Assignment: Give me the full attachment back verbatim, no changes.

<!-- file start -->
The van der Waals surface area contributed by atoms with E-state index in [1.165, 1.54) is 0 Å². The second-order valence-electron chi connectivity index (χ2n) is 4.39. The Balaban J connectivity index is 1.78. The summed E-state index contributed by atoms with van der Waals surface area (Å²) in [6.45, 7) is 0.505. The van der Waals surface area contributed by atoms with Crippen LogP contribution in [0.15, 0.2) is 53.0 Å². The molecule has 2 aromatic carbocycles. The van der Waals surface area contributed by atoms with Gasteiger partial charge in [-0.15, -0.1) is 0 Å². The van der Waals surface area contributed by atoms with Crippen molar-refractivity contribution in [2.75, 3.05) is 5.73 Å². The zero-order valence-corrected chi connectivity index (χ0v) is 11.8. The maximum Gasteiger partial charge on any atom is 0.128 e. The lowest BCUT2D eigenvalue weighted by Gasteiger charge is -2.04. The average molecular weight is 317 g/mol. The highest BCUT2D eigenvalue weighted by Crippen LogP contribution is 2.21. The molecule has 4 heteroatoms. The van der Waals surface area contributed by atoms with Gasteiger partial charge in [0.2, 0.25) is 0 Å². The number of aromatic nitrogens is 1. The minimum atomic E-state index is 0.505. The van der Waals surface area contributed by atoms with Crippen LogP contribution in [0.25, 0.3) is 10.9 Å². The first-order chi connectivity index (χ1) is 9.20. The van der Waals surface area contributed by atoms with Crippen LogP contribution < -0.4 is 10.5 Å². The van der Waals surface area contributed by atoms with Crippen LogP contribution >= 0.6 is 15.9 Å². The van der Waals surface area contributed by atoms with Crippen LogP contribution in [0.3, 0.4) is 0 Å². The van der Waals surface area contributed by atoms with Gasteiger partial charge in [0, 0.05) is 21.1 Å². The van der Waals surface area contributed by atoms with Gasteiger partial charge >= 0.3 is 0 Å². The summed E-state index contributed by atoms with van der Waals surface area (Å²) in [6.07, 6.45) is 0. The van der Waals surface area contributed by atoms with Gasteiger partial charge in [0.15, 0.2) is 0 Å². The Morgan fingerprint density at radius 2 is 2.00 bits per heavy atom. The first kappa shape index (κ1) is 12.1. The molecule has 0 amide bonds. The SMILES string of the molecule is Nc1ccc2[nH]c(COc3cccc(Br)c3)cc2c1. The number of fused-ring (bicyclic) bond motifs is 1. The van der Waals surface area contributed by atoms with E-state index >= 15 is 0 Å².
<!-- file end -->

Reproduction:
The van der Waals surface area contributed by atoms with E-state index in [1.165, 1.54) is 0 Å². The second-order valence-electron chi connectivity index (χ2n) is 4.39. The Balaban J connectivity index is 1.78. The summed E-state index contributed by atoms with van der Waals surface area (Å²) in [6.45, 7) is 0.505. The van der Waals surface area contributed by atoms with Crippen LogP contribution in [0.15, 0.2) is 53.0 Å². The molecule has 2 aromatic carbocycles. The van der Waals surface area contributed by atoms with Gasteiger partial charge in [-0.15, -0.1) is 0 Å². The van der Waals surface area contributed by atoms with Crippen molar-refractivity contribution in [2.75, 3.05) is 5.73 Å². The zero-order valence-corrected chi connectivity index (χ0v) is 11.8. The maximum Gasteiger partial charge on any atom is 0.128 e. The lowest BCUT2D eigenvalue weighted by Gasteiger charge is -2.04. The average molecular weight is 317 g/mol. The highest BCUT2D eigenvalue weighted by Crippen LogP contribution is 2.21. The molecule has 4 heteroatoms. The van der Waals surface area contributed by atoms with Gasteiger partial charge in [0.2, 0.25) is 0 Å². The number of aromatic nitrogens is 1. The minimum atomic E-state index is 0.505. The van der Waals surface area contributed by atoms with Crippen LogP contribution in [0.25, 0.3) is 10.9 Å². The first-order chi connectivity index (χ1) is 9.20. The van der Waals surface area contributed by atoms with Crippen LogP contribution < -0.4 is 10.5 Å². The van der Waals surface area contributed by atoms with Crippen LogP contribution >= 0.6 is 15.9 Å². The van der Waals surface area contributed by atoms with Crippen LogP contribution in [0.3, 0.4) is 0 Å². The van der Waals surface area contributed by atoms with Gasteiger partial charge in [0, 0.05) is 21.1 Å². The van der Waals surface area contributed by atoms with Gasteiger partial charge >= 0.3 is 0 Å². The summed E-state index contributed by atoms with van der Waals surface area (Å²) in [6.07, 6.45) is 0. The van der Waals surface area contributed by atoms with Gasteiger partial charge in [0.15, 0.2) is 0 Å². The Morgan fingerprint density at radius 2 is 2.00 bits per heavy atom. The first kappa shape index (κ1) is 12.1. The molecule has 0 amide bonds. The SMILES string of the molecule is Nc1ccc2[nH]c(COc3cccc(Br)c3)cc2c1. The number of fused-ring (bicyclic) bond motifs is 1. The van der Waals surface area contributed by atoms with E-state index >= 15 is 0 Å².